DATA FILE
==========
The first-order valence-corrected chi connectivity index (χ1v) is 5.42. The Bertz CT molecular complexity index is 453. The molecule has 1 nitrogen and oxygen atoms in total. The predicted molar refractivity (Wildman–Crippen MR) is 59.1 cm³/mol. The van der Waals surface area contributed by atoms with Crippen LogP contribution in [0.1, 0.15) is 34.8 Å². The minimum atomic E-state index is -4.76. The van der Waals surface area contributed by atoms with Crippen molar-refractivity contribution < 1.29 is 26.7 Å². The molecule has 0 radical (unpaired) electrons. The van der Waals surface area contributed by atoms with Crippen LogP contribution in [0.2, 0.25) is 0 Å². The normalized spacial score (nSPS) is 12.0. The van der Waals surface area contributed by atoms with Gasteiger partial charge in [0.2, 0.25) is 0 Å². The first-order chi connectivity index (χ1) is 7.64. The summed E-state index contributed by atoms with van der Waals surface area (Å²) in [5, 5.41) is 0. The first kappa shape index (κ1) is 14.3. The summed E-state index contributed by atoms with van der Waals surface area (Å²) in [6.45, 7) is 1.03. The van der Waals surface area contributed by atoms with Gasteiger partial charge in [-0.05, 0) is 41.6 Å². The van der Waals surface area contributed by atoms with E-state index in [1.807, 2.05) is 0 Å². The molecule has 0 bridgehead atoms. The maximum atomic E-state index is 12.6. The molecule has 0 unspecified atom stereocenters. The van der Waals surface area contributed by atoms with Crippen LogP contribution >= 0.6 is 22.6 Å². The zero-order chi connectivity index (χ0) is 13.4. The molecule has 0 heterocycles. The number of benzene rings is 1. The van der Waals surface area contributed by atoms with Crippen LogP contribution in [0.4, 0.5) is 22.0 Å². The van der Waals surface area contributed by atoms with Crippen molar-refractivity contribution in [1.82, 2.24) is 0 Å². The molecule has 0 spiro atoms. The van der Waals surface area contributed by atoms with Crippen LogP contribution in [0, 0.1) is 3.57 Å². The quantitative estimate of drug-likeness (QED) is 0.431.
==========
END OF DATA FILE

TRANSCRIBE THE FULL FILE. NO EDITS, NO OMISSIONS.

The first-order valence-corrected chi connectivity index (χ1v) is 5.42. The Bertz CT molecular complexity index is 453. The molecule has 1 nitrogen and oxygen atoms in total. The predicted molar refractivity (Wildman–Crippen MR) is 59.1 cm³/mol. The van der Waals surface area contributed by atoms with Crippen LogP contribution in [0.1, 0.15) is 34.8 Å². The minimum atomic E-state index is -4.76. The van der Waals surface area contributed by atoms with Crippen molar-refractivity contribution < 1.29 is 26.7 Å². The molecule has 0 radical (unpaired) electrons. The van der Waals surface area contributed by atoms with Crippen LogP contribution in [0.2, 0.25) is 0 Å². The normalized spacial score (nSPS) is 12.0. The van der Waals surface area contributed by atoms with Gasteiger partial charge in [0.2, 0.25) is 0 Å². The first-order chi connectivity index (χ1) is 7.64. The summed E-state index contributed by atoms with van der Waals surface area (Å²) in [5, 5.41) is 0. The first kappa shape index (κ1) is 14.3. The summed E-state index contributed by atoms with van der Waals surface area (Å²) in [6.45, 7) is 1.03. The van der Waals surface area contributed by atoms with Gasteiger partial charge in [-0.05, 0) is 41.6 Å². The van der Waals surface area contributed by atoms with E-state index in [1.807, 2.05) is 0 Å². The molecule has 0 bridgehead atoms. The maximum atomic E-state index is 12.6. The molecule has 0 unspecified atom stereocenters. The van der Waals surface area contributed by atoms with Crippen LogP contribution >= 0.6 is 22.6 Å². The zero-order chi connectivity index (χ0) is 13.4. The molecule has 0 heterocycles. The number of benzene rings is 1. The van der Waals surface area contributed by atoms with Crippen LogP contribution in [0.4, 0.5) is 22.0 Å². The van der Waals surface area contributed by atoms with Crippen molar-refractivity contribution in [1.82, 2.24) is 0 Å². The molecule has 0 spiro atoms. The van der Waals surface area contributed by atoms with Crippen LogP contribution in [0, 0.1) is 3.57 Å². The quantitative estimate of drug-likeness (QED) is 0.431.